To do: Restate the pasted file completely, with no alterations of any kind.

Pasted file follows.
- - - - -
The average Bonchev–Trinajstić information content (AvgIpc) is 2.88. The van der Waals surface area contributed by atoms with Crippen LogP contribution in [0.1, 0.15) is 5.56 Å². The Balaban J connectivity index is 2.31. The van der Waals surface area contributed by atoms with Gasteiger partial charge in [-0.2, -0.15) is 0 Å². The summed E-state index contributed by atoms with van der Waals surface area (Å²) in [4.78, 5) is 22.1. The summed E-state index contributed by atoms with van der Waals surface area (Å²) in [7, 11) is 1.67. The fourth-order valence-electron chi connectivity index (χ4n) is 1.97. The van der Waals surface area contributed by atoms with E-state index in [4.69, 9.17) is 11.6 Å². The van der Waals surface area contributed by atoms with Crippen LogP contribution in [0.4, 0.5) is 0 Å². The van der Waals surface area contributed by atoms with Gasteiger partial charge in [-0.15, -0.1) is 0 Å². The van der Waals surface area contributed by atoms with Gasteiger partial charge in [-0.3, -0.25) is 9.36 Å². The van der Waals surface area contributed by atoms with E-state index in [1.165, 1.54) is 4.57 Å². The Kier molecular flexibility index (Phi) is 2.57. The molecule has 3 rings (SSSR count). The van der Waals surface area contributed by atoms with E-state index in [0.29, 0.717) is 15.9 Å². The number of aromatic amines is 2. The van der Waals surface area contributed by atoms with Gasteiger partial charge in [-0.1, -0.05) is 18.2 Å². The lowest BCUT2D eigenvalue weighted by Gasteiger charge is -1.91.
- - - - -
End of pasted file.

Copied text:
The average Bonchev–Trinajstić information content (AvgIpc) is 2.88. The van der Waals surface area contributed by atoms with Crippen LogP contribution in [0.1, 0.15) is 5.56 Å². The Balaban J connectivity index is 2.31. The van der Waals surface area contributed by atoms with Gasteiger partial charge in [-0.2, -0.15) is 0 Å². The summed E-state index contributed by atoms with van der Waals surface area (Å²) in [4.78, 5) is 22.1. The summed E-state index contributed by atoms with van der Waals surface area (Å²) in [7, 11) is 1.67. The fourth-order valence-electron chi connectivity index (χ4n) is 1.97. The van der Waals surface area contributed by atoms with E-state index in [4.69, 9.17) is 11.6 Å². The van der Waals surface area contributed by atoms with Crippen LogP contribution in [0.4, 0.5) is 0 Å². The van der Waals surface area contributed by atoms with Gasteiger partial charge in [-0.15, -0.1) is 0 Å². The van der Waals surface area contributed by atoms with Gasteiger partial charge in [-0.3, -0.25) is 9.36 Å². The van der Waals surface area contributed by atoms with E-state index in [1.165, 1.54) is 4.57 Å². The Kier molecular flexibility index (Phi) is 2.57. The molecule has 3 rings (SSSR count). The van der Waals surface area contributed by atoms with E-state index in [0.29, 0.717) is 15.9 Å². The number of aromatic amines is 2. The van der Waals surface area contributed by atoms with Gasteiger partial charge in [-0.1, -0.05) is 18.2 Å². The lowest BCUT2D eigenvalue weighted by Gasteiger charge is -1.91.